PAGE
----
[18:16] <lennie> I know only a few things: when you want to use snapshots, mount with: noatime
[18:16] <Robe> mikeryan: you using it?
[18:17] <lennie> noatime is something many should have been the new default on any Linux (and Unix ?) filesystem if you ask me anyway
[18:17] <mikeryan> Robe: no, i'm a dev
[18:17] <Robe> lennie: yeah... posix moves slow though ;)
[18:17] <Robe> mikeryan: ah
[18:17] <Robe> also with inktank?
[18:17] <mikeryan> definitely don't run btrfs on kernel < 3.4
[18:18] <mikeryan> use it at your own risk on recent kernels
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[18:18] <mikeryan> and yep, inktanker
[18:18] <Robe> great!
[18:18] <Robe> so I don't need a support contract after all :D
[18:18] <Robe> (just kidding)
[18:18] <mikeryan> heh
[18:19] <mikeryan> it's an open source project, we do our best to provide support for our users regardless of whether they have a support contract
[18:19] <Robe> well, guessing from the changelog everything >= 3.4 seems harmless enough for OSD use-cases
[18:19] <mikeryan> but if you pay us you'll get better, faster, more directed service ;)
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[18:20] <Robe> yeah, will hit up your sales this week
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[18:22] <Robe> about that debian wheezy gets stamped so that the bpo kernels move to something fresher :)
[18:22] <Robe> err
[18:23] <Robe> about time
[18:27] <lennie> Debian testing is pretty stable, we run on a number of systems
[18:27] <Robe> yeah, but it's still stuck at 3.2 ;)
[18:28] <lennie> I know. :-/
[18:28] <Robe> and I think I compiled my last kernel... 5 years ago?
[18:29] <lennie> Yeah it's been a while... at least for production. I think I did a compile something like a year ago for some testing to play with btrfs.
[18:30] <mikeryan> i'm running an "official unofficial" 3.4 kernel on ubuntu 12.04
[18:30] <mikeryan> for bluez support, but still, btrfs is there too :P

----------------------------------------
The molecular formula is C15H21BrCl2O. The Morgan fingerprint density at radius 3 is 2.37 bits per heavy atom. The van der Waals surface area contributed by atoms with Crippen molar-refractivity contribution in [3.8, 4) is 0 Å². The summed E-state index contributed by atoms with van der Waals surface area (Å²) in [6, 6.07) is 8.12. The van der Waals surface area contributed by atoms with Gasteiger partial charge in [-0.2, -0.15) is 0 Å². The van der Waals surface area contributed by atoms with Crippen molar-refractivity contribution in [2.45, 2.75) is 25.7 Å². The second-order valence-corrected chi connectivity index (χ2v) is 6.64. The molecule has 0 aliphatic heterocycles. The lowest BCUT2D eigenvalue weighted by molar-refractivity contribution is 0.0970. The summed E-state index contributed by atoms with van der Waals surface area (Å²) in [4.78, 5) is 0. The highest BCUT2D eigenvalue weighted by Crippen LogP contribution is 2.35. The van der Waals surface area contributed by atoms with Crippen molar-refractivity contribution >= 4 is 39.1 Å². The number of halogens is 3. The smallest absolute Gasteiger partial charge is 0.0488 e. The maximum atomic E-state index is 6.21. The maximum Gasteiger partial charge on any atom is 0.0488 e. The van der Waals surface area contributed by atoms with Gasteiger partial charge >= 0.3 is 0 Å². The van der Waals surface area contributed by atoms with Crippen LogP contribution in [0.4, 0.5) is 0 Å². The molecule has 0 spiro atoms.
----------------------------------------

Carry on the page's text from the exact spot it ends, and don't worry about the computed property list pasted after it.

[18:30] <lennie> I checked I actually build it to test, euh play with, both btrfs and ceph
[18:31] <Robe> bluez is what?
[18:31] <mikeryan> linux bluetooth stack
[18:31] <Robe> ah
[18:31] <lennie> it was July this year, that isn't nearly a year. I guess it is just that so much happend since then ;-)
[18:31] <mikeryan> i was running bluez out of git for another project, and it turns out the kernel interface changed
[18:31] <Robe> mikeryan: I'm curious - what part are you focusing on at the moment at inktank?
[18:32] <mikeryan> OSD dev
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[18:32] <Robe> ah, ok
[18:32] <Robe> do you know if there's an somewhat uptodate librados API doc for more complex data operations?
[18:33] <mikeryan> hm, let me take a look
[18:34] <mikeryan> the stuff in doc/api is pretty old
[18:34] <mikeryan> but the API has been pretty stable
[18:34] <mikeryan> https://github.com/ceph/ceph/tree/master/doc/api
[18:34] <Robe> I'm just wondering how far rados can be a replacement for redis and mysql
[18:35] <mikeryan> i don't have much experience with redis (or key-value stores in general), but i think librados can be a suitable replacement
[18:36] <mikeryan> librados->rados
[18:36] <mikeryan> you write and retrieve objects by name
[18:36] <Robe> well, I don't want to only be able to read/write a key but also do operations on the values on the OSD itself
[18:36] <mikeryan> and it's pretty snappy, especially for small objects
[18:36] <Robe> e.g. increment a value
[18:36] <Robe> etc.
[18:36] <mikeryan> the API doesn't have support for things like that, that i know of
[18:36] <mikeryan> you'd have to read it, increment it, and write it
[18:37] <Robe> oh, ok
[18:37] <mikeryan> rados never looks at object data (except to CRC it in some cases)
[18:37] <Robe> so at the moment it's just a plain key/value story only reading/writing bytes
[18:37] <mikeryan> yeah, you can look at it like that
[18:37] <Robe> because sage mentioned that there's stuff on the horizon
[18:38] <mikeryan> heh, from sage's perspective ceph's just the tip of the iceberg :)
[18:38] <Robe> even extending osd with shared objects
[18:38] <Robe> err
[18:38] <Robe> .so's
[18:38] <Robe> extending functionality
[18:38] <mikeryan> hm, a plugin system?
[18:38] <mikeryan> first i've heard of it
[18:38] <Robe> basically
[18:38] <Robe> hahaha
[18:38] <Robe> ok :)
[18:39] <Robe> he should invite the devs too to his talks ;)
[18:39] <Robe> but I guess it was an ad-hoc thing on things for the future
[18:39] <lennie> haha, yeah. When sage presented everything he thought they might add in Amsterdam the audience went kinda quiet ;-)
[18:39] <mikeryan> we're busy implementing all the stuff he talks about!
[18:39] <Robe> mostly interested in the georeplication stuff